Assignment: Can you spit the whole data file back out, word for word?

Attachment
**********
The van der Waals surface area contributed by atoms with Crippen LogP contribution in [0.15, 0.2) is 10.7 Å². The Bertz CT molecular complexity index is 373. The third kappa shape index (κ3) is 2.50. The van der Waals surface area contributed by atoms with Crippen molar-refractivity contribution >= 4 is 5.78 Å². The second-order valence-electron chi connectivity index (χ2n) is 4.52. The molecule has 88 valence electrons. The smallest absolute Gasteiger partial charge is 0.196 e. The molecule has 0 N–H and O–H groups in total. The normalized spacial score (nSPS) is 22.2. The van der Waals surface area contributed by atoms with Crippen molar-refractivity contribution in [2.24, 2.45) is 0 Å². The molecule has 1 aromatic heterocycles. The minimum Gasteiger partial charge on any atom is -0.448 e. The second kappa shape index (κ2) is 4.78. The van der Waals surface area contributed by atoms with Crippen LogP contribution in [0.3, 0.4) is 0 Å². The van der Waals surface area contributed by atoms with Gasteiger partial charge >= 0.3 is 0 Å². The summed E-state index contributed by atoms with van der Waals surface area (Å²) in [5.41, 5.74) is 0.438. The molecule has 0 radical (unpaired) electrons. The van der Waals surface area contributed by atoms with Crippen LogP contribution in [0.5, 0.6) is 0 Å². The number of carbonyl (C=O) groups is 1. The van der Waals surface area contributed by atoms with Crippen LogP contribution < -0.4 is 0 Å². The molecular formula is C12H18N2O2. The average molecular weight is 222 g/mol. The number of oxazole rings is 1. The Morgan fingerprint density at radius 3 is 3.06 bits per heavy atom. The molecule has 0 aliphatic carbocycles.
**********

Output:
The van der Waals surface area contributed by atoms with Crippen LogP contribution in [0.15, 0.2) is 10.7 Å². The Bertz CT molecular complexity index is 373. The third kappa shape index (κ3) is 2.50. The van der Waals surface area contributed by atoms with Crippen molar-refractivity contribution >= 4 is 5.78 Å². The second-order valence-electron chi connectivity index (χ2n) is 4.52. The molecule has 88 valence electrons. The smallest absolute Gasteiger partial charge is 0.196 e. The molecule has 0 N–H and O–H groups in total. The normalized spacial score (nSPS) is 22.2. The van der Waals surface area contributed by atoms with Crippen molar-refractivity contribution in [2.24, 2.45) is 0 Å². The molecule has 1 aromatic heterocycles. The minimum Gasteiger partial charge on any atom is -0.448 e. The second kappa shape index (κ2) is 4.78. The van der Waals surface area contributed by atoms with Crippen LogP contribution in [0.3, 0.4) is 0 Å². The van der Waals surface area contributed by atoms with Gasteiger partial charge >= 0.3 is 0 Å². The summed E-state index contributed by atoms with van der Waals surface area (Å²) in [5.41, 5.74) is 0.438. The molecule has 0 radical (unpaired) electrons. The van der Waals surface area contributed by atoms with Crippen LogP contribution in [0.5, 0.6) is 0 Å². The number of carbonyl (C=O) groups is 1. The van der Waals surface area contributed by atoms with Crippen LogP contribution < -0.4 is 0 Å². The molecular formula is C12H18N2O2. The average molecular weight is 222 g/mol. The number of oxazole rings is 1. The Morgan fingerprint density at radius 3 is 3.06 bits per heavy atom. The molecule has 0 aliphatic carbocycles.